Two bickering brother kidnappers argue about tea and bugs while at, well, The Cottage.
One nebbish (“I don’t like lying!”) and one self-styled tough (“stop whining and sort yourself out”), have kidnapped a blonde hottie Tracy, who’s been knocked out with chloroform and is snoozing in their trunk.
After she comes to she head-butts one of them smack dab in the kisser breaking his nose, the brothers argue about the finer points of putting the fear of god into someone clearly fearless: “You couldn’t scare a child in the dark!”
They phone her father demanding a ransom and her step brother, with whom they’re in cahoots, agrees to deliver the bag of money: one problem, it’s all tissue paper. This puts the son’s life in danger as the hostage’s father is an underworld figure who runs a strip club (perhaps not someone you’d be too keen on extorting, but why quibble?)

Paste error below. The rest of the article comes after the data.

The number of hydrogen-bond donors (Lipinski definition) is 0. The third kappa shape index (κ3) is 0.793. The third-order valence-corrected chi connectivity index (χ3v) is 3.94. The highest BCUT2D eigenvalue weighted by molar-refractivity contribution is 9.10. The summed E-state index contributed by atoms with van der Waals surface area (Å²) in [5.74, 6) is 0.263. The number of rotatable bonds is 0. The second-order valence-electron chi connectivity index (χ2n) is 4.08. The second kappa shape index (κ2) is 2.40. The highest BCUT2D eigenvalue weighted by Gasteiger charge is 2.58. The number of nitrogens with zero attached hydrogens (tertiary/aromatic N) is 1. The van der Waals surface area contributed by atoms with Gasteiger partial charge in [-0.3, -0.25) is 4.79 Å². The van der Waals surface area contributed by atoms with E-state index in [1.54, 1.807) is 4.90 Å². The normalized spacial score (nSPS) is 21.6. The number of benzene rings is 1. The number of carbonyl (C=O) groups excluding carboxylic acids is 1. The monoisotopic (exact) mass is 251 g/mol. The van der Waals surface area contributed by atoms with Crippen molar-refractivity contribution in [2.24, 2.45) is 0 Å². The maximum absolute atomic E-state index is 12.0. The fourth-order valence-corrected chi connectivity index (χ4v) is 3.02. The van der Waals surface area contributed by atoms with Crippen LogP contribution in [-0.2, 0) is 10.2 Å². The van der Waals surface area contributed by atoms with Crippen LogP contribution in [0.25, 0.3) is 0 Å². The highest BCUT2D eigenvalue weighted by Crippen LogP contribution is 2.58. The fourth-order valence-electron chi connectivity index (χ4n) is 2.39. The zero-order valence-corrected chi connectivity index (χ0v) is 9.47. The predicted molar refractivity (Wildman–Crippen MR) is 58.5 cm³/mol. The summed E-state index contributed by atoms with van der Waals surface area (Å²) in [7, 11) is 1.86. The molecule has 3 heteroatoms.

In this Hitchcockian black comedy farce, Tracy soon frees herself from her captors and they’re chasing her through a hick hamlet in Yorkshire. Soon soon they all have bigger fish and chips to fry: there’s a deranged disfigured farmer, holed up in a creepy farmhouse who’s fashioned masks a la the family in The Texas Chainsaw Massacre.
Soon, the criminal element is running for their lives, getting its comeuppance and their captive is…well…we can’t spoil too much.
A genre film caper combined with a straight-ahead slasher this is an odd duck, IMDb critics have complained that The Cottage has a foot in two camps.
However, cracker-jack dialogue (one of the kidnappers, Reece Shearsmith, played Mark in Shaun of the Dead) and irresistible energy keep things humming along. Plus, there are amazing things done with pickaxes. A bloody good time.
*** (out of 5)